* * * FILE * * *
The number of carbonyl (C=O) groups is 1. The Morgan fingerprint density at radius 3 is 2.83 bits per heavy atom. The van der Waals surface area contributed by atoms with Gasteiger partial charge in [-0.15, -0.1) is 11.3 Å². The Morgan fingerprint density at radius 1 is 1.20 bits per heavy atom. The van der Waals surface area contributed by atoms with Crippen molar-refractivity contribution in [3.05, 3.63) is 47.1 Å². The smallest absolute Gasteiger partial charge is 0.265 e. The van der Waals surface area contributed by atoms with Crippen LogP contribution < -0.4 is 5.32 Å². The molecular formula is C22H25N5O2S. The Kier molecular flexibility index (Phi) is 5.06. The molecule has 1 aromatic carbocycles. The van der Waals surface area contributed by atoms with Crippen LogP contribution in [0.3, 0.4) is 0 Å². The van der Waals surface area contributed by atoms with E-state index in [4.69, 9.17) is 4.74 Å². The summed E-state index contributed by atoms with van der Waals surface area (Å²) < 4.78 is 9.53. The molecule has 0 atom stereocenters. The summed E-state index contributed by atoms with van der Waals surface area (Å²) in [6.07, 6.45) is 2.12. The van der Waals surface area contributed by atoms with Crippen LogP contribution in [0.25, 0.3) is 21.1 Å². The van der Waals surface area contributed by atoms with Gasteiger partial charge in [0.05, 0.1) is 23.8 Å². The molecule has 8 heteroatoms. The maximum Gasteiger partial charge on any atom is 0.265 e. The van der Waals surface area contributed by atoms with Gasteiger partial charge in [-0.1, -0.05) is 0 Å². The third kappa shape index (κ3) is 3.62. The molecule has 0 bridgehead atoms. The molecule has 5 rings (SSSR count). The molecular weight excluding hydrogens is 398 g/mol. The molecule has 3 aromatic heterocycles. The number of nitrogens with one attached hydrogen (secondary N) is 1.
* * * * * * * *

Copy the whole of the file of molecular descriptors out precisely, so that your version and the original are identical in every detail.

The number of carbonyl (C=O) groups is 1. The Morgan fingerprint density at radius 3 is 2.83 bits per heavy atom. The van der Waals surface area contributed by atoms with Gasteiger partial charge in [-0.15, -0.1) is 11.3 Å². The Morgan fingerprint density at radius 1 is 1.20 bits per heavy atom. The van der Waals surface area contributed by atoms with Crippen molar-refractivity contribution in [3.05, 3.63) is 47.1 Å². The smallest absolute Gasteiger partial charge is 0.265 e. The van der Waals surface area contributed by atoms with Crippen LogP contribution < -0.4 is 5.32 Å². The molecular formula is C22H25N5O2S. The Kier molecular flexibility index (Phi) is 5.06. The molecule has 1 aromatic carbocycles. The van der Waals surface area contributed by atoms with Crippen LogP contribution in [0.3, 0.4) is 0 Å². The van der Waals surface area contributed by atoms with E-state index in [4.69, 9.17) is 4.74 Å². The summed E-state index contributed by atoms with van der Waals surface area (Å²) < 4.78 is 9.53. The molecule has 0 atom stereocenters. The summed E-state index contributed by atoms with van der Waals surface area (Å²) in [6.07, 6.45) is 2.12. The van der Waals surface area contributed by atoms with Crippen LogP contribution in [0.25, 0.3) is 21.1 Å². The van der Waals surface area contributed by atoms with Gasteiger partial charge in [0.05, 0.1) is 23.8 Å². The molecule has 8 heteroatoms. The maximum Gasteiger partial charge on any atom is 0.265 e. The van der Waals surface area contributed by atoms with Gasteiger partial charge in [-0.1, -0.05) is 0 Å². The third kappa shape index (κ3) is 3.62. The molecule has 0 bridgehead atoms. The molecule has 5 rings (SSSR count). The molecular weight excluding hydrogens is 398 g/mol. The molecule has 3 aromatic heterocycles. The number of nitrogens with one attached hydrogen (secondary N) is 1.